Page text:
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#1 2016-07-01 13:46:57

RobertDyck
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What we need to go to Mars - short term projects

I've posted in various threads before, but let's separate into a separate thread.

  • fix the urine processing assembly on ISS
    We can use ISS life support for Mars. So let's get the damn thing to work. The urine processor got clogged with calcium deposits. Long term exposure to zero-G is known to cause bone decalcification, so this is dissolved astronaut bones. NASA is aware of this and working on it. Get it done!

  • recover moisture from feces
    I suggested a reality show competition: Russia vs NASA. The reality TV show could pay for the entire project. At the 2004 Mars Society Convention in Chicago, some NASA officials said current law prohibits NASA from accepting advertising funding so this would require Congressional approval. It's now 2016 and it's still not done. Get it done! Astronauts say the question they're asked most often is how do they go to the bathroom in space. So there is interest, this could work. But if Congress refuses to authorize the reality TV show competition, then fund the damn thing. Get it done!

  • direct CO2 electrolysis to recover O2 from CO2 currently dumped in space
    This won't replace the current life support system, it will augment it. Currently 50% of CO2 recovered from cabin air is dumped in space. The other 50% goes to the Sabatier reactor. Direct CO2 electrolysis only recovers 40% of O2 contained in the CO2, but 40% is better than 0%. This could replenish recycling losses.

  • sink and shower on ISS
    These were planned for the US Habitation module, but that module was cancelled. The hull became Node 3. Most of the life support equipment planned for the Hab module are now in Node 3. The water processing assembly is capable of handling wash water, all that's needed is a way to collect it. The shower was to be based on the one from Skylab. The "sink" would look like a glove box, so water doesn't get out in zero-G. Get it done!

  • operate ISS without resupply for duration of a Mars mission
    ISS gets frequent cargo resupply. A mission to Mars won't. Crew on a Mars mission won't experience zero-G for the entire duration; at least while on Mars they will have Mars gravity. So changing crew on ISS for this simulation is Ok. But no cargo resupply for the full duration of a Mars mission. The purpose is to prove life support can operate that long.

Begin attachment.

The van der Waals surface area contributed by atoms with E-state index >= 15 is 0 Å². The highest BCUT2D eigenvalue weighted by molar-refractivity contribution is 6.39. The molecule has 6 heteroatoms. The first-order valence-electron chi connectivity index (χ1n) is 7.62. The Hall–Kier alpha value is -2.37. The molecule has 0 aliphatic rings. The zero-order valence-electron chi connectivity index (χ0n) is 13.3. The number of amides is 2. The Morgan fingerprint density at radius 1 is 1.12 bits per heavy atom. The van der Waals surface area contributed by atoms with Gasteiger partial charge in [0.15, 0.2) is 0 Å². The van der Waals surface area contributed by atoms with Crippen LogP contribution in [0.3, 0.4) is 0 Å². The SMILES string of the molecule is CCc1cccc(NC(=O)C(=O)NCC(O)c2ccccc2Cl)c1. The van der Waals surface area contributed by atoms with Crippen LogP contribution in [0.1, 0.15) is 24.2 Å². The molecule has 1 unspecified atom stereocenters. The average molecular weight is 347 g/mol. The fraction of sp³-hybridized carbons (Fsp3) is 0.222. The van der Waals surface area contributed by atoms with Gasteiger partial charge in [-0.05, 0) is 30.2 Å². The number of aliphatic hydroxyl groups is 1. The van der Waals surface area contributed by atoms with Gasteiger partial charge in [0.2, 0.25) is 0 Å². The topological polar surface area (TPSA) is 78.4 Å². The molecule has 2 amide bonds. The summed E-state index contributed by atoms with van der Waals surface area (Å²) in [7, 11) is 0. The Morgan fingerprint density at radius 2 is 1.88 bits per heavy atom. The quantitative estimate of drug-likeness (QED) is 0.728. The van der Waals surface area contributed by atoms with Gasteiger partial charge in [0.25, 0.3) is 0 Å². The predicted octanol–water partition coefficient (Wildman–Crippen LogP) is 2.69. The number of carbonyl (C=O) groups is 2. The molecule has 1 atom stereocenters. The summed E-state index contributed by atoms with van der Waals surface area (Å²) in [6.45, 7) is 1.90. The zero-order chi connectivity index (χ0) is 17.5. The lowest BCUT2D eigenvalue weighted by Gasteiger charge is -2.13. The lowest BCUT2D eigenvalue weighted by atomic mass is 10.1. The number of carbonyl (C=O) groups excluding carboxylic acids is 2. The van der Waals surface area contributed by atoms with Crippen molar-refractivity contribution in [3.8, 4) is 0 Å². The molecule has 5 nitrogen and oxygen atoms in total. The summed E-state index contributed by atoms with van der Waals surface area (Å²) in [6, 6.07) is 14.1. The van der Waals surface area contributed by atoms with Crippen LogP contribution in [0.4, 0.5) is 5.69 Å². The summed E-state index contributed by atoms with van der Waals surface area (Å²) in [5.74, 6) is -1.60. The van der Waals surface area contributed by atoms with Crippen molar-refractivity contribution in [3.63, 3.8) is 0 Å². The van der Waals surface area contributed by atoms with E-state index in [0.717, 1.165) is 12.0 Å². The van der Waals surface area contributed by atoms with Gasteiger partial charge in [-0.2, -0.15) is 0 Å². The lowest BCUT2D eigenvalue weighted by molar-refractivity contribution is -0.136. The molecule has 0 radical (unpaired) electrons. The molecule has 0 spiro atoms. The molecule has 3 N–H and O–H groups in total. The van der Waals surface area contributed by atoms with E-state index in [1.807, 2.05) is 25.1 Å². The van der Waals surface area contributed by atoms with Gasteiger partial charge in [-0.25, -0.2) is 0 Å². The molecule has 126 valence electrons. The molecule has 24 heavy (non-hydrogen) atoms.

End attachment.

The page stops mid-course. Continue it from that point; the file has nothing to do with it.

• MCP spacesuit
    Dava Newman is now deputy administrator for NASA. Before working for NASA, she was the last researcher actively working on MCP. Others are retired or died of old age. Get it done!

  • manoeuvring while rotating in tethered flight
    Attach a Dragon cargo ship to a Dragon V2 crew capsule. Or Cygnus cargo ship to CST-100 Starliner. Or Russian Progress cargo ship to Soyuz capsule. The idea is to produce artificial gravity by rotation, and change orbit while rotating. Don't stop to change orbit, that would defeat the point. Manoeuvre while rotating in tethered flight. This can be done by timing, fire thrusters in the direction you want to go, and time it so the capsule or cargo ship pulls on the tether. Cargo ships are filled with garbage from ISS after their cargo is off-loaded. So if something goes wrong and controllers have to decide which ship to sacrifice, it's trivial. One has astronauts and the other has garbage? Can you say "no-brainer"? The point is to simulate mid-course correction for a habitat enroute to Mars. This was done in 1966 by Gemini 11 with an Agena target vehicle, but they didn't manoeuvre while rotating, and only produced micro-gravity. This is the next step.

  • ISPP demonstrator
    NASA project managers have repeatedly stated they don't want ISPP on their project, because it hasn't been demonstrated to be reliable. Every technology was tested first sometime. This technology is long overdue. A Scout class mission can do it in one mission: land on Mars, a rover the size of Sojourner can collect samples, a small rocket can leave the surface of Mars to return to Earth, and a capsule similar to Genesis or Star Dust can re-enter Earth's atmosphere.

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#2 2016-07-01 18:37:08

IanM